With advancements in sexed semen, both affordability and availability of the best bulls have improved, and breeders are now obtaining results similar to those observed with conventional semen. As with any modern technology, there are some parameters to consider maximizing results. One key to on-farm conception rate success is delayed service time. Sexed semen performs better when used 18 hours after estrus (peak heat), compared to about 12 hours for conventional semen. Success is also dependent upon following the same thawing and storage guidelines as used for traditional A.I.

What trends do you see regarding the use of sexed semen in Canadian dairy herds?

A.I. Recommandations

“In the past years, in an attempt to achieve progress and profitability in a context with tighter margins, the Canadian dairy producer has adapted by using more effective strategies when it comes to replacements in the herd.

“Maximizing genetic progress and capturing the best financial outcome has been possible with sexed semen on the chosen best animals. Securing that genetics ensured the Canadian producers a future with more certainty just when risk management has to definitely be more and more part of their future. We have evolved from using sexed semen on heifers only for calving ease reasons to a real strategy by using the improved technology of high-fertility sexed semen on superior females in the herd, be it a heifer or a milking cow in first lactation, second lactation or more.

“By doing so, Canadian dairy herds have certainly seen a rise in the usage of sexed semen on the farm, in parallel with more ‘beef-on-dairy’ semen bred in dairy cows. This comes with a new source of income not yet grabbed in the past but now a reality: income from crossbred calves leaving dairies. That number of crossbred calves has more than tripled between 2015 and 2019.

“That strategy pays off on both ends: more from the top for renewal of the herd with more certainty in future dairy performance, as well as more from the rest of the herd not used for replacement. There is a 96% difference in price on average for 2018 between a crossbred calf and a pure Holstein calf at the auction, so this just made money sense for producers. Now sexed male beef semen on this group is also becoming a reality in more Canadian dairy herds, driving more dollars back to the farm versus female crossbred calves, up to three times more money for male crossbred beef calves than pure Holsteins.

“In fact, it is the availability of sexed semen achieving comparable conception rates to conventional semen that has made this a possibility on dairy farms. Such a strategy allowed producers in the past year to foresee a continued trend and increase in the use of sexed dairy semen, coupled with beef semen in Canadian dairy herds all across the country.

“A.I. companies are seeing a higher demand for sexed semen; the worldwide leader in sex-sorted semen production has witnessed a 26% increase in sorting demand in the last 12 months. On the other end, beef-on-dairy semen usage has more than doubled in 48 months nationwide. What was called a trend is now a real strategy in place for a progressive dairy’s business plans.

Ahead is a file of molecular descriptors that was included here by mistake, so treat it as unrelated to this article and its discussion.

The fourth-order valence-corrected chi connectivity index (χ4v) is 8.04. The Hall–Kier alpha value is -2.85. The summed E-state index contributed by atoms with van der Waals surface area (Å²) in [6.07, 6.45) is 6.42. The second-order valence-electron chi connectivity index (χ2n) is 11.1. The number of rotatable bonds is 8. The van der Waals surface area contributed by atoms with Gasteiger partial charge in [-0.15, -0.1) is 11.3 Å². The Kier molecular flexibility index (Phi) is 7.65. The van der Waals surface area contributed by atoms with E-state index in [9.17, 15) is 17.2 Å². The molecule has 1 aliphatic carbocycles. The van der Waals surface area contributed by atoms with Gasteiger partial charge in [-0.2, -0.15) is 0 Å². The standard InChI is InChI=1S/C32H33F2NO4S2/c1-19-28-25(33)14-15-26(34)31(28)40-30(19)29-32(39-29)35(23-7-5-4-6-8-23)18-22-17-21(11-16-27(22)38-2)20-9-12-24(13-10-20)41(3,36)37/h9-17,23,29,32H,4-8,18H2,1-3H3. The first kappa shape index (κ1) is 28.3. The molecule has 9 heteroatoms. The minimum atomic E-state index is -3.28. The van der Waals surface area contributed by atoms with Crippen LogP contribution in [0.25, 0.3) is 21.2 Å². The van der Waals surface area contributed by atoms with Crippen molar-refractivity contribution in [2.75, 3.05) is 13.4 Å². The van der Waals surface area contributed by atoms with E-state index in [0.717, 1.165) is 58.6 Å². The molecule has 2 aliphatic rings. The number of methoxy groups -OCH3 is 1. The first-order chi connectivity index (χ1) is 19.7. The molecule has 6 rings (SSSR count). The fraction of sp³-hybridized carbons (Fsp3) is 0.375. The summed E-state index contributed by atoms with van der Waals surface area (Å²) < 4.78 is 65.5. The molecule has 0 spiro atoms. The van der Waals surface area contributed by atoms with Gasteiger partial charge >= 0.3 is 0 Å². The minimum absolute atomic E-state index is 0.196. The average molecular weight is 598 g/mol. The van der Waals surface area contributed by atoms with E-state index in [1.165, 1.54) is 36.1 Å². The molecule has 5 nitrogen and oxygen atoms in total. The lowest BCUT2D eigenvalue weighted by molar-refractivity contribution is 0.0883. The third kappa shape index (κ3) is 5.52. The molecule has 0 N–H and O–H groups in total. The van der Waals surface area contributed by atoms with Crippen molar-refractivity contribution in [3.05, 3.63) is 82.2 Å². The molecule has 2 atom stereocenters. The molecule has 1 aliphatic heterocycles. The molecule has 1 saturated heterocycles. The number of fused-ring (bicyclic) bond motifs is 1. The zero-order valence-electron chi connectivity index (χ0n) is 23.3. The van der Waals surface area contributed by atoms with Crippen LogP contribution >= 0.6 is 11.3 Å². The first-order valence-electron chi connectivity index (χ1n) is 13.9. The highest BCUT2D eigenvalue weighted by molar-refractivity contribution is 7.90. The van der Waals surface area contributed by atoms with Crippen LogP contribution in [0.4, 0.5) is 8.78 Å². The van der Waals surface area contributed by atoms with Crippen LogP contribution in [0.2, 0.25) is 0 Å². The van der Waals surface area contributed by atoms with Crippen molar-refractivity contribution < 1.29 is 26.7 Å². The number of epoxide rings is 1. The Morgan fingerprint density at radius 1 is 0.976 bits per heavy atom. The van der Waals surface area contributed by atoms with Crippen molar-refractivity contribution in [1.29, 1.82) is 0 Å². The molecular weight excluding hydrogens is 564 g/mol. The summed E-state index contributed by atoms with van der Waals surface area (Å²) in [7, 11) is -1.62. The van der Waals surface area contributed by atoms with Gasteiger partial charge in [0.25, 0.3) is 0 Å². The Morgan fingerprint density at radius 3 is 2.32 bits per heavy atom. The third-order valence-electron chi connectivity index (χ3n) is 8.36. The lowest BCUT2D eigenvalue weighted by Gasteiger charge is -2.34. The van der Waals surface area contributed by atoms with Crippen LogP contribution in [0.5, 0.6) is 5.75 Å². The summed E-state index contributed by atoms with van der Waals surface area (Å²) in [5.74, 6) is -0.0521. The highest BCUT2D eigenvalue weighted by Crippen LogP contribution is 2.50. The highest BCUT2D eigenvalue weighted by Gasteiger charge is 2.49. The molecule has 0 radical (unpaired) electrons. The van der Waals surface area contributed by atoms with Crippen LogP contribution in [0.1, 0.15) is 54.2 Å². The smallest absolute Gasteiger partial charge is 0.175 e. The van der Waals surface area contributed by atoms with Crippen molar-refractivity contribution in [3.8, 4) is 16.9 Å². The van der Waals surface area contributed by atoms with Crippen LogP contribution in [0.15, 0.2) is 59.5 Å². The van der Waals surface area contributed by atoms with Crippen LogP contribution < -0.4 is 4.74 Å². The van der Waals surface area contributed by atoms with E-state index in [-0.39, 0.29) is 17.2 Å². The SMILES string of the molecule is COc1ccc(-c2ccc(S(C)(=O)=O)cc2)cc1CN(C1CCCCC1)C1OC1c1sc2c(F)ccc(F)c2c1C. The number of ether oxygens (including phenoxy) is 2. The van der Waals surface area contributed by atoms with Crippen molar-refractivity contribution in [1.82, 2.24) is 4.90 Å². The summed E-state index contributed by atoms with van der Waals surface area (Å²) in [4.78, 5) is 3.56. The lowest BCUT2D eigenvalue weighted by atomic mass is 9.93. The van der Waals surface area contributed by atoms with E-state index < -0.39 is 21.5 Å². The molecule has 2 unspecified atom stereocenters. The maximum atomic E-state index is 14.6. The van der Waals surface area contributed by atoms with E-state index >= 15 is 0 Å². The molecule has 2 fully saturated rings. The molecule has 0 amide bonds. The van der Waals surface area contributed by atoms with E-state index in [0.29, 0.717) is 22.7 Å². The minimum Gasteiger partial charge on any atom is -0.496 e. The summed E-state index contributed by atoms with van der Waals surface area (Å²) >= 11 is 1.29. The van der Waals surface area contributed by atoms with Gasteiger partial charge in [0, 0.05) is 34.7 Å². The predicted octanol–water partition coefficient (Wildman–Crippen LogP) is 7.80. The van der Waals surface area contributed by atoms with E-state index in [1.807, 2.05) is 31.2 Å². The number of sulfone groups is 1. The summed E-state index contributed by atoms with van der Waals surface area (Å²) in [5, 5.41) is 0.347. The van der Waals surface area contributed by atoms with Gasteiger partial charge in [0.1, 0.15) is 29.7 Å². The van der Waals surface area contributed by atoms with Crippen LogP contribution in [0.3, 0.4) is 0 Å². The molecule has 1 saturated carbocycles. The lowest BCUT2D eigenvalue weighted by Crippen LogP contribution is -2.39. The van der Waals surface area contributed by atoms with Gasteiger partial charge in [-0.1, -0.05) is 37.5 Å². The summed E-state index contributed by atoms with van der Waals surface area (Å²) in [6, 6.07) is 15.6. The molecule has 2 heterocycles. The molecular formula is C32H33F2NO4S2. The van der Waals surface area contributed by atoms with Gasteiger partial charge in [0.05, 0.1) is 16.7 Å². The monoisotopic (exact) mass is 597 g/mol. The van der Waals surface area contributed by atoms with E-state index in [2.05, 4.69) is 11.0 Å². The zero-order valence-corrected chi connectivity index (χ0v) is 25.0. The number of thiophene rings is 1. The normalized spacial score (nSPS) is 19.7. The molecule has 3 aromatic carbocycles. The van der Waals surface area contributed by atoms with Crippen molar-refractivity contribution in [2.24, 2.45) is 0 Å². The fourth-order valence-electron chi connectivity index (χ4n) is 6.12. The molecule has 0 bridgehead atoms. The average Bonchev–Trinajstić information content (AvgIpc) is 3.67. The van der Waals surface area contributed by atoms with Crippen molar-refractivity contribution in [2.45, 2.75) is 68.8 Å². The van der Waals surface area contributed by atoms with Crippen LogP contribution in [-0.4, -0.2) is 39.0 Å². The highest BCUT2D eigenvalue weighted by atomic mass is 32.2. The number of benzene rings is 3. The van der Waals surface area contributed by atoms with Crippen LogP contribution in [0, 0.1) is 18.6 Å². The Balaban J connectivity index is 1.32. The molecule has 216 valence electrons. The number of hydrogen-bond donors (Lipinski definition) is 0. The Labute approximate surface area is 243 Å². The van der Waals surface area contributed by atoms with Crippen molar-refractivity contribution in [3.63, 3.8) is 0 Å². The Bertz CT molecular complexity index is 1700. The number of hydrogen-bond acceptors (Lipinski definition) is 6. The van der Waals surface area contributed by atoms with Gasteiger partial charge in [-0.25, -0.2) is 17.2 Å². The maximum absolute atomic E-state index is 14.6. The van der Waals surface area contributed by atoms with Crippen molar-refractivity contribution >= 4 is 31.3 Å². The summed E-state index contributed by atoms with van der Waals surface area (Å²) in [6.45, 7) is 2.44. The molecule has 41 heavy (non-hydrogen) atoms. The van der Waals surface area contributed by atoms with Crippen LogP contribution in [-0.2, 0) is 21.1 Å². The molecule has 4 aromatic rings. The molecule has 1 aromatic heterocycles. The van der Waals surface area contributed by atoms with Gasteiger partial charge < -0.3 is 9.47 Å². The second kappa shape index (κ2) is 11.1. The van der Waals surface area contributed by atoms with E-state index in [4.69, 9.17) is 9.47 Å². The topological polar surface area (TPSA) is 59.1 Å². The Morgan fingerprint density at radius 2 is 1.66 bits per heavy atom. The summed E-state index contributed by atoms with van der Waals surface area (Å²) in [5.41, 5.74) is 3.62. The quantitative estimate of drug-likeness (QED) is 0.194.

“High fertility of sexed semen has changed this strategy for the better in Canadian dairies.”

—Jean-François Thouny, STgenetics Canada

Read story here: How to optimize conception rates of sexed semen

10. Canadian brewers distill vodka from milk permeate

Published February 2019

There are few who make spirits out of milk, and the Dairy Distillery in Almonte, Ontario, is the only one in the world doing it with milk permeate.

Milk permeate is a byproduct of ultrafiltered milk production. After finding the right yeast for fermenting lactose, the distillery is able to convert this leftover milk product into consumable vodka.

Vodkow is produced out of the Dairy Distillery

What new updates or changes have been made in the past year to the distillery?

“We have made lots of progress in the last year. We are now selling province-wide in Ontario, Alberta and Nova Scotia. We’ve increased the distillery’s capacity fivefold and are taking in 15,000 litres of milk permeate a week. To top it off, we have sold over 25,000 bottles of Vodkow to date. We’re planning to enter the U.S. market next year and are looking for partners interested in working with us to make Vodkow with American milk permeate.”

—Omid McDonald, Dairy Distillery

PHOTO: Vodkow is produced out of the Dairy Distillery in Almonte, Ontario. Photo provided by Omid McDonald.

Read story here: Canadian brewers distill vodka from milk permeate

11. Semen tank management: A dozen do’s and a few don’ts

Published December 2018

Semen tanks require routine checks and maintenance to ensure they are keeping frozen semen as fresh as the day it was processed. Be sure to have tanks regularly filled with liquid nitrogen, and place a wooden pallet or rigid foam underneath to increase stability and prevent direct contact with the floor surface. Store in a location outside of the milkhouse, and only move the tank when absolutely necessary. If transportation is required, tanks must be strapped securely into the bed of a pickup. Regulations on the transport of dangerous goods require tanks to not be in the passenger compartment of a vehicle. Watch for rapid frost buildup around the outside of the neck tube, which indicates vacuum loss and imminent tank failure.